Monday, August 25, 2008

Purpose-Driven Politics

In my sermon yesterday, I spoke about how it may be easier for churches who value uniformity of belief and orthodoxy probably have an easier time of stating their beliefs concisely and clearly than do churches that value diversity of belief and allow for mystery. I place my own church squarely in the latter category, so the point I was trying to make is that a weakness we should watch out for is that avoiding being pinned down on doctrine can also be a way of avoiding the responsibilities necessitated by one's beliefs.

I almost led off the sermon with an illustration from the Saddleback forum hosted by megachurch pastor and popular author Rick Warren on August 16. By most accounts, John McCain came across looking a lot better than Barack Obama. I certainly felt that was the case. I'm no fan of McCain, but I felt that he came across much more decisively and straightforward than Obama did that night. I chose to not go with this illustration, because I didn't want to get lost in the liberal/conservative dualism so common in our culture. Although many people would call our church liberal, I would reject the label because of how limiting it is and all of the negative connotations associated with it.

Nonetheless, as I stated in my sermon, those who prefer simple and straightforward religious claims (usually labelled as conservatives) reject more ambiguous positions as watering down the faith, being wishy-washy or even committing heresy. Those on the opposite end view opposing views as simplistic, naive or even prone to political manipulation. I would hope, however, that there can be room for both mystery and humility along with sure statements of belief.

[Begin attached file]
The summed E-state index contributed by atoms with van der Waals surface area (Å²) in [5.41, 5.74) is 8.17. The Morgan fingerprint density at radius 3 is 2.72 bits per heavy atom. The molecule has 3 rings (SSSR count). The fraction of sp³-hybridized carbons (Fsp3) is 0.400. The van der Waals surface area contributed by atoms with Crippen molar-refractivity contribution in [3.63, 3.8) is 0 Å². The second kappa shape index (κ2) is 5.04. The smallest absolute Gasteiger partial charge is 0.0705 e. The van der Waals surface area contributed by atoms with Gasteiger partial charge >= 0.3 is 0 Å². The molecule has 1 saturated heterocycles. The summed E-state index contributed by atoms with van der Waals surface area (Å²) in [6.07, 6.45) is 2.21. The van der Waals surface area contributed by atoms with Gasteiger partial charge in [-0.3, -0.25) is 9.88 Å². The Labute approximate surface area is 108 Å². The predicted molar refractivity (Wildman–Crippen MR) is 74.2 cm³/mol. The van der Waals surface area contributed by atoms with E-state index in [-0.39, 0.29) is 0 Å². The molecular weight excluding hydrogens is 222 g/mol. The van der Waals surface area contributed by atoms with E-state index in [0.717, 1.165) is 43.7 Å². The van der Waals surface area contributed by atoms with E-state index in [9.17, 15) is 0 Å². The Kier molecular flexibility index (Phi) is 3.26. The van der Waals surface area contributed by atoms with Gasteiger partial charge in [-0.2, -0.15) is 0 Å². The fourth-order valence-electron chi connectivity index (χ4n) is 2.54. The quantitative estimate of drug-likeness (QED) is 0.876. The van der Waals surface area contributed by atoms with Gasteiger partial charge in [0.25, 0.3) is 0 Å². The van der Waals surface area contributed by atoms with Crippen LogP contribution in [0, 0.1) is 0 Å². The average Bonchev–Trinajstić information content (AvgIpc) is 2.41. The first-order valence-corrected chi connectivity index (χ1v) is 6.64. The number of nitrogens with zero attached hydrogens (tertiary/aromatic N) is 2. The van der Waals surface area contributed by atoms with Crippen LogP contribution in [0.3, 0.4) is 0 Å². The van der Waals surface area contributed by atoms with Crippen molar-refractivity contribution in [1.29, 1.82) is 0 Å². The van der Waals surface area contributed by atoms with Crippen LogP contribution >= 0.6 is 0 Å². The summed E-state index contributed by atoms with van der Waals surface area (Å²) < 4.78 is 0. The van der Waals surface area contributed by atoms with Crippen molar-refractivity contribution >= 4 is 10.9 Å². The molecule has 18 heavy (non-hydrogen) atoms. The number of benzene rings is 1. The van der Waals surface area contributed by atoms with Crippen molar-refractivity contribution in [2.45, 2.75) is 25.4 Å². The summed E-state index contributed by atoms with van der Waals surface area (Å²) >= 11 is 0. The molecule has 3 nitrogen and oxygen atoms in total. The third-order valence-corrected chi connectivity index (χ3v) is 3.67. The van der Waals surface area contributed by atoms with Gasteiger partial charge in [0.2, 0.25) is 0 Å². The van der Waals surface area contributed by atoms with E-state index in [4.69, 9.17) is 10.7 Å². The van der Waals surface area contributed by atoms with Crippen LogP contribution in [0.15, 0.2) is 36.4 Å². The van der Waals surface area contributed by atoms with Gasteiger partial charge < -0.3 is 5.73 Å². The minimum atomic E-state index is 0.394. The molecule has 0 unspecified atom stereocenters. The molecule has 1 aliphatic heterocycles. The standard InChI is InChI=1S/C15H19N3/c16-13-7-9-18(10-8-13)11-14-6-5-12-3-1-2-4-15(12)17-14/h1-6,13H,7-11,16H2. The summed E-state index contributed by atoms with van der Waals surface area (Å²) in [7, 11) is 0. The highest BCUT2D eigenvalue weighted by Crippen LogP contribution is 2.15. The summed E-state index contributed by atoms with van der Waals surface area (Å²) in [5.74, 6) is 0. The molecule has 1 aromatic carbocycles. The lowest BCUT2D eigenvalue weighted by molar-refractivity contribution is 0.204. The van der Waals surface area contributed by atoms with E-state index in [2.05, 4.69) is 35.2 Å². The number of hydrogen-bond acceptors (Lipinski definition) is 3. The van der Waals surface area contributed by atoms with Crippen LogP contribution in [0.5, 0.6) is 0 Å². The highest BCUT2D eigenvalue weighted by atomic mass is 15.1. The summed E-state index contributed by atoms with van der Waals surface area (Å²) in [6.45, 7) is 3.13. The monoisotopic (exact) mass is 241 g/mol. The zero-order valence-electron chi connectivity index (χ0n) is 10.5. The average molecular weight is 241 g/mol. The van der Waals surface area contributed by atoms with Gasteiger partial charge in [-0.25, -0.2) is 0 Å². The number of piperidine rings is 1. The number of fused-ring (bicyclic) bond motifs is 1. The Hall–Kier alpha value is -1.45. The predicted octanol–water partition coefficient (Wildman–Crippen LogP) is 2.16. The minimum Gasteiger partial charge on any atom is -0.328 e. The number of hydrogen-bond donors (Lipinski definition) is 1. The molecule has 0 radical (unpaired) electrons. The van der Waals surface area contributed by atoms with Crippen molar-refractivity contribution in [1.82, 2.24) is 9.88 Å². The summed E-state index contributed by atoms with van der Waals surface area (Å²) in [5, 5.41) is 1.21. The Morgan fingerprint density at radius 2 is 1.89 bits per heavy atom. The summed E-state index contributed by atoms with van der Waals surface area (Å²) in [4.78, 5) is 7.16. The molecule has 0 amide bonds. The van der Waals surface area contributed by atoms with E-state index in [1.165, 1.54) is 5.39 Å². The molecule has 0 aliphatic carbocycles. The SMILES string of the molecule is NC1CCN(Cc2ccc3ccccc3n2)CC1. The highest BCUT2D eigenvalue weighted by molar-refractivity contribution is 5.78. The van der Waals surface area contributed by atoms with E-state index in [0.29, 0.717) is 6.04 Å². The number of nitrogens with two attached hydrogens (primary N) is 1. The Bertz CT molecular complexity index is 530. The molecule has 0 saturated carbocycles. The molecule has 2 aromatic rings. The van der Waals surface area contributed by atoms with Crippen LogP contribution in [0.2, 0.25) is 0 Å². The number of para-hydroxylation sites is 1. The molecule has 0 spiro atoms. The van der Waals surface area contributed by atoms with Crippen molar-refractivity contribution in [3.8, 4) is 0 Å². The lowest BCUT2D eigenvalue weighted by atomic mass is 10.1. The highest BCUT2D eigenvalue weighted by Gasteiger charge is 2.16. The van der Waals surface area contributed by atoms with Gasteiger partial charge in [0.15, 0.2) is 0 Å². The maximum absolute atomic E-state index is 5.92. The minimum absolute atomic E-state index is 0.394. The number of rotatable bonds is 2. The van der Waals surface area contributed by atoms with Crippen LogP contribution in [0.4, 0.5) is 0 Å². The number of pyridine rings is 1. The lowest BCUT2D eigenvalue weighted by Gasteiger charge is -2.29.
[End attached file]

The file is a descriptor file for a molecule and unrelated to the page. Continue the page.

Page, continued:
Speaking of Rick Warren and the Saddleback forum, I've heard a couple of good things on NPR about both that are worth passing on:

1. Fresh Air with Terry Gross has an interview today with Dan Gilgoff who writes for Beliefnet and runs the God-o-meter blog. He makes the interesting point that despite all the talk of new issues for evangelicals like HIV/AIDS and Darfur, Warren still stuck to traditionally divisive social issues like abortion. He also points out a McCain ad "The One" makes use of traditional "antichrist" imagery to disparage Obama in the eyes of evangelicals. I guess I'm a long way from the Left Behind set, because I didn't really even think of that.

2. The great show Speaking of Faith had an interview aired this weekend with Rick Warren and his wife Kay. Despite the good things Warren has done such as giving away his fortune and focusing upon HIV/AIDS in Africa, I was still very uncomfortable with the way he described himself as prophet to the leaders of the world. I think I would get along much better with Kay.

Also, The Wall Street Journal had an interesting piece on Warren. In it Warren is quoted as saying there is no real evangelical left and dismisses Jim Wallis and those like him as spokespeople for the Democrats. He even says the only real difference between him and James Dobson is one of "tone" rather than theology. I found this discouraging to read for many reasons, not the least of which is that once again one of the most important ministers in the country is one that espouses a narrow and exclusive form of Christianity.

Grace and Peace,


No comments: